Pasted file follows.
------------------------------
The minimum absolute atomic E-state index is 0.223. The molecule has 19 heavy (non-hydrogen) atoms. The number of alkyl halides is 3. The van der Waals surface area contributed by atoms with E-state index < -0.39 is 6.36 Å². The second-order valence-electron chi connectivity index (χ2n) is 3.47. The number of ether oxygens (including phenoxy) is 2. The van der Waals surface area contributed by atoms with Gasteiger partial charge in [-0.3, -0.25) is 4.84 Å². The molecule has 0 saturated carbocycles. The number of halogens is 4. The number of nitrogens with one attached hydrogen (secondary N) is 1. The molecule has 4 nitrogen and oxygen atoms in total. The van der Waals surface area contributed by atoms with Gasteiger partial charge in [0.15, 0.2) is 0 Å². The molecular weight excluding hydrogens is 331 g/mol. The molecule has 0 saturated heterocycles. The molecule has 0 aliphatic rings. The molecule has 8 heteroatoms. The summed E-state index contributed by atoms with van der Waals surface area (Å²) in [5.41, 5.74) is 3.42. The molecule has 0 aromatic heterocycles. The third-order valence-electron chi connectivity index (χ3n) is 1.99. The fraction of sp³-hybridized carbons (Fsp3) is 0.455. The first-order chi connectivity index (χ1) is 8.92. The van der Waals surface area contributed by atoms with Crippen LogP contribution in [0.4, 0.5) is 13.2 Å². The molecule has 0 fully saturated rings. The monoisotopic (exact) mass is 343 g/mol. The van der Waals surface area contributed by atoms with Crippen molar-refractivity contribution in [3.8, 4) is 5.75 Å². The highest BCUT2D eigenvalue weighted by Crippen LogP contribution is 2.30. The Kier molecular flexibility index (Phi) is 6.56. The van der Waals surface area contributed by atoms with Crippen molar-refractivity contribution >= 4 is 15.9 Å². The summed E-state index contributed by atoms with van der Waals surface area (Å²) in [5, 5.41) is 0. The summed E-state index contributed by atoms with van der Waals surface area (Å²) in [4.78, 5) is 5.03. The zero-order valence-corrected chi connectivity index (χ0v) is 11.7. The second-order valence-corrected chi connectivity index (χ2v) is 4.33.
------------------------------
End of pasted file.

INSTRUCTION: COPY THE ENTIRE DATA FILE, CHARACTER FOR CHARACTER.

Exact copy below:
The minimum absolute atomic E-state index is 0.223. The molecule has 19 heavy (non-hydrogen) atoms. The number of alkyl halides is 3. The van der Waals surface area contributed by atoms with E-state index < -0.39 is 6.36 Å². The second-order valence-electron chi connectivity index (χ2n) is 3.47. The number of ether oxygens (including phenoxy) is 2. The van der Waals surface area contributed by atoms with Gasteiger partial charge in [-0.3, -0.25) is 4.84 Å². The molecule has 0 saturated carbocycles. The number of halogens is 4. The number of nitrogens with one attached hydrogen (secondary N) is 1. The molecule has 4 nitrogen and oxygen atoms in total. The van der Waals surface area contributed by atoms with Gasteiger partial charge in [0.15, 0.2) is 0 Å². The molecular weight excluding hydrogens is 331 g/mol. The molecule has 0 saturated heterocycles. The molecule has 0 aliphatic rings. The molecule has 8 heteroatoms. The summed E-state index contributed by atoms with van der Waals surface area (Å²) in [5.41, 5.74) is 3.42. The molecule has 0 aromatic heterocycles. The third-order valence-electron chi connectivity index (χ3n) is 1.99. The fraction of sp³-hybridized carbons (Fsp3) is 0.455. The first-order chi connectivity index (χ1) is 8.92. The van der Waals surface area contributed by atoms with Crippen LogP contribution in [0.4, 0.5) is 13.2 Å². The molecule has 0 fully saturated rings. The monoisotopic (exact) mass is 343 g/mol. The van der Waals surface area contributed by atoms with Crippen molar-refractivity contribution in [3.8, 4) is 5.75 Å². The highest BCUT2D eigenvalue weighted by Crippen LogP contribution is 2.30. The Kier molecular flexibility index (Phi) is 6.56. The van der Waals surface area contributed by atoms with Crippen molar-refractivity contribution >= 4 is 15.9 Å². The summed E-state index contributed by atoms with van der Waals surface area (Å²) in [5, 5.41) is 0. The summed E-state index contributed by atoms with van der Waals surface area (Å²) in [4.78, 5) is 5.03. The zero-order valence-corrected chi connectivity index (χ0v) is 11.7. The second-order valence-corrected chi connectivity index (χ2v) is 4.33.